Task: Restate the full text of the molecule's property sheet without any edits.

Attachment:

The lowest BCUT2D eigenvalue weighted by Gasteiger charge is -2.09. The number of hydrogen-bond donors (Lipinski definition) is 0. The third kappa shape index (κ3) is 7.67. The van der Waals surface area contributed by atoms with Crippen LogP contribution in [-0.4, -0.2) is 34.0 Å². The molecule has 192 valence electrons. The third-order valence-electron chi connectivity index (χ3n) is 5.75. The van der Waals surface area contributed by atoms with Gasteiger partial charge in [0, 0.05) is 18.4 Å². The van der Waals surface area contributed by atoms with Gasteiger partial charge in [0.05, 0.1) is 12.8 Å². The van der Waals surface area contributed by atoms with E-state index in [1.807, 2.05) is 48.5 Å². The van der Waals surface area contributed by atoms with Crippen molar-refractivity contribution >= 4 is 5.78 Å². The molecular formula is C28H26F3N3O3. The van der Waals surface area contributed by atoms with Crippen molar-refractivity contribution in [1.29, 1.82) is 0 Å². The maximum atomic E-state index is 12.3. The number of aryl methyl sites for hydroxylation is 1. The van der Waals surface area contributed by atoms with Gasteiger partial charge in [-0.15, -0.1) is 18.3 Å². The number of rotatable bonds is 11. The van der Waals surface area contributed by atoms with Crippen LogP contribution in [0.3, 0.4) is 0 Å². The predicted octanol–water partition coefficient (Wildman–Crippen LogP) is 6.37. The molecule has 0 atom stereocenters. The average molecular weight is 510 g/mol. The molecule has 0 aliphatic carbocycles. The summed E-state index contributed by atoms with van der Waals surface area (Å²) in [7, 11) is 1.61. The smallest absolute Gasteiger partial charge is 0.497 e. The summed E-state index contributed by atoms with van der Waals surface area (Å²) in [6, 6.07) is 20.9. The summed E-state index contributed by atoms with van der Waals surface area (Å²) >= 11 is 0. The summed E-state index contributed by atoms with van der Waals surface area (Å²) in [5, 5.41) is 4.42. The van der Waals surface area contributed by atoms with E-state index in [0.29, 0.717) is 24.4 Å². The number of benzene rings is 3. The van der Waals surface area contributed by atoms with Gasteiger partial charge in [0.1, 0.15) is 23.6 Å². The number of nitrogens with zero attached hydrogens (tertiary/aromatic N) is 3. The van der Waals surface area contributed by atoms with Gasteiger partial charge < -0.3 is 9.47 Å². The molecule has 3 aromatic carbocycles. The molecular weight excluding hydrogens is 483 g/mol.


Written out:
The lowest BCUT2D eigenvalue weighted by Gasteiger charge is -2.09. The number of hydrogen-bond donors (Lipinski definition) is 0. The third kappa shape index (κ3) is 7.67. The van der Waals surface area contributed by atoms with Crippen LogP contribution in [-0.4, -0.2) is 34.0 Å². The molecule has 192 valence electrons. The third-order valence-electron chi connectivity index (χ3n) is 5.75. The van der Waals surface area contributed by atoms with Gasteiger partial charge in [0, 0.05) is 18.4 Å². The van der Waals surface area contributed by atoms with Gasteiger partial charge in [0.05, 0.1) is 12.8 Å². The van der Waals surface area contributed by atoms with E-state index in [1.807, 2.05) is 48.5 Å². The van der Waals surface area contributed by atoms with Crippen molar-refractivity contribution >= 4 is 5.78 Å². The molecular formula is C28H26F3N3O3. The van der Waals surface area contributed by atoms with Crippen molar-refractivity contribution in [1.29, 1.82) is 0 Å². The maximum atomic E-state index is 12.3. The number of aryl methyl sites for hydroxylation is 1. The van der Waals surface area contributed by atoms with Gasteiger partial charge in [-0.15, -0.1) is 18.3 Å². The number of rotatable bonds is 11. The van der Waals surface area contributed by atoms with Crippen LogP contribution in [0.3, 0.4) is 0 Å². The predicted octanol–water partition coefficient (Wildman–Crippen LogP) is 6.37. The molecule has 0 atom stereocenters. The average molecular weight is 510 g/mol. The molecule has 0 aliphatic carbocycles. The summed E-state index contributed by atoms with van der Waals surface area (Å²) in [7, 11) is 1.61. The smallest absolute Gasteiger partial charge is 0.497 e. The summed E-state index contributed by atoms with van der Waals surface area (Å²) in [6, 6.07) is 20.9. The summed E-state index contributed by atoms with van der Waals surface area (Å²) >= 11 is 0. The summed E-state index contributed by atoms with van der Waals surface area (Å²) in [5, 5.41) is 4.42. The van der Waals surface area contributed by atoms with E-state index in [0.29, 0.717) is 24.4 Å². The number of benzene rings is 3. The van der Waals surface area contributed by atoms with Gasteiger partial charge in [0.1, 0.15) is 23.6 Å². The number of nitrogens with zero attached hydrogens (tertiary/aromatic N) is 3. The van der Waals surface area contributed by atoms with Gasteiger partial charge < -0.3 is 9.47 Å². The molecule has 3 aromatic carbocycles. The molecular weight excluding hydrogens is 483 g/mol.